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Aortic valve repair or replacement, early 2020

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carolinemc

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30 years sounds like a pretty good deal for no Warfarin or ticking. I might take a second surgery later for that kind of trade.
You do not have to take blood thinners for repair back in 1970's. I was a child back then. But when I got older and at one point, a smoker and no insurance, no check ups on the valve. When I did have the replacement, I did go on Warfarin and had the clicks. Once you have a replacement Aortic Valve, you will be on blood thinners for life. I would trade for a different kind of Blood Thinner to have no more blood work every month, and be able to eat all the green veggies. And the valve I had replace was my original one I was born with.
 

Superman

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You do not have to take blood thinners for repair back in 1970's. I was a child back then. But when I got older and at one point, a smoker and no insurance, no check ups on the valve. When I did have the replacement, I did go on Warfarin and had the clicks. Once you have a replacement Aortic Valve, you will be on blood thinners for life. I would trade for a different kind of Blood Thinner to have no more blood work every month, and be able to eat all the green veggies. And the valve I had replace was my original one I was born with.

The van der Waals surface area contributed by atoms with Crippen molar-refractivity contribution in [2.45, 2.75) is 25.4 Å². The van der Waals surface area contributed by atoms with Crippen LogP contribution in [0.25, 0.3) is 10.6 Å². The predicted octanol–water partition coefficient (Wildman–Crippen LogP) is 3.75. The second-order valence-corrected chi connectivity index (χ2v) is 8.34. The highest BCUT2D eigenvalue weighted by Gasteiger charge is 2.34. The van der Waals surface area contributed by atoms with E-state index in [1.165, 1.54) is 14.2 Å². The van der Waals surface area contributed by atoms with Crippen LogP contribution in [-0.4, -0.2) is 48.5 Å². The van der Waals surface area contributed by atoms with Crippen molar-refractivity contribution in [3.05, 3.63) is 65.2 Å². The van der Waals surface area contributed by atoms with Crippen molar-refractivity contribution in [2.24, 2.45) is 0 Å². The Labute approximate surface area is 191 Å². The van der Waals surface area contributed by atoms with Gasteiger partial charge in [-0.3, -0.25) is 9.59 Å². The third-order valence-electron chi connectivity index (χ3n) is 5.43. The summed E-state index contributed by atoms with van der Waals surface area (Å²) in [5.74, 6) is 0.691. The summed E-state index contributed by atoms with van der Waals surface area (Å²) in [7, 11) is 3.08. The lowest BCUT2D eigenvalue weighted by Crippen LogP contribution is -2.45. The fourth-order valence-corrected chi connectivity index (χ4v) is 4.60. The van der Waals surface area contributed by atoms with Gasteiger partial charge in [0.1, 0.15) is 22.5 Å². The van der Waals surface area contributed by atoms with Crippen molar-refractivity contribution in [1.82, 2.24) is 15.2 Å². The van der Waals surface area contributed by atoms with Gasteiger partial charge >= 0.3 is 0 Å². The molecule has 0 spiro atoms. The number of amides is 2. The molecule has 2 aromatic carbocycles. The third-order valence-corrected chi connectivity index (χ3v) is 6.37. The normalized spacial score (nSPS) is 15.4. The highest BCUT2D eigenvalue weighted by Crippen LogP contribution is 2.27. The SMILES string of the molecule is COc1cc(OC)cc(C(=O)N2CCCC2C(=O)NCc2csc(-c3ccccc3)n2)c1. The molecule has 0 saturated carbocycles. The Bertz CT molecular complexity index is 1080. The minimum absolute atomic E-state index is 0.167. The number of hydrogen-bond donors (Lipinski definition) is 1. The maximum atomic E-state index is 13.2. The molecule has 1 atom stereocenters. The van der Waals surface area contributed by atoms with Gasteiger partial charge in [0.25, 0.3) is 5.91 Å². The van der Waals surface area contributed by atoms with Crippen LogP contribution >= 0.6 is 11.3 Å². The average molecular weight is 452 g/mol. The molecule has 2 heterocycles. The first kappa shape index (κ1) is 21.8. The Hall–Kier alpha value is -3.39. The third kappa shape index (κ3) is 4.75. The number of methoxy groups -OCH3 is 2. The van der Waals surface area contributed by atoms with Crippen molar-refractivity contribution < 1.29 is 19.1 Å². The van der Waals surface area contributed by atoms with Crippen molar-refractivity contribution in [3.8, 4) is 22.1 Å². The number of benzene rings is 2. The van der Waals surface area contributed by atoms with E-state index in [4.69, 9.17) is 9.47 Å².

29 years on Warfarin myself. Very familiar with that and the ticking. However, I eat all the green veggies I want. Just so long as I test regularly. Had broccoli with my Chinese for my Birthday the other day. Having Brussel Sprouts with Thanksgiving (yes, on purpose- I like them).

I’ve done just fine with a mechanical valve, but if I knew I’d get 30 years on a repair- I’d take that trade for a second surgery later. The risk, or course, is that one can’t know how long a repair will last.
 

Superman

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or maybe the world will have crashed and burned ... before venturing into Sci-Fi answers, Blade Runner was set in last week. I saw it in 1983 ... I was just starting University. Doing Biochemistry as it happened.

View attachment 887260
Read, “Do Androids Dream if Electric Sheep?”, by Philip K. Dick. That’s the book Bladerunner is based on.

For more reading fun, the movie, “Total Recall” is based on a short story by the same author called, “We (can/will?) Remember it for you Wholesale.”
 

pellicle

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johnmarkos

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Thanks! Before and after pictures are a great idea, but I don't think I'll send them in the family holiday card. :D We never get around to sending them anyway, anymore.

I'm feeling less nervous about this surgery than I expected to a few years ago -- I knew this was coming eventually, since the early part of this decade. I guess the normally quite active worrying part of my brain has decided to be quiet about this one big thing and merely bother me about trivialities. I'm still thinking about it, trying to ask good questions and make good decisions, but I'm not anxious about it the way I sometimes get worked up about less consequential things.

And I'm happy to have scheduled the surgery, because my cardiologist and heart surgeon tell me that it's unwise to wait too long.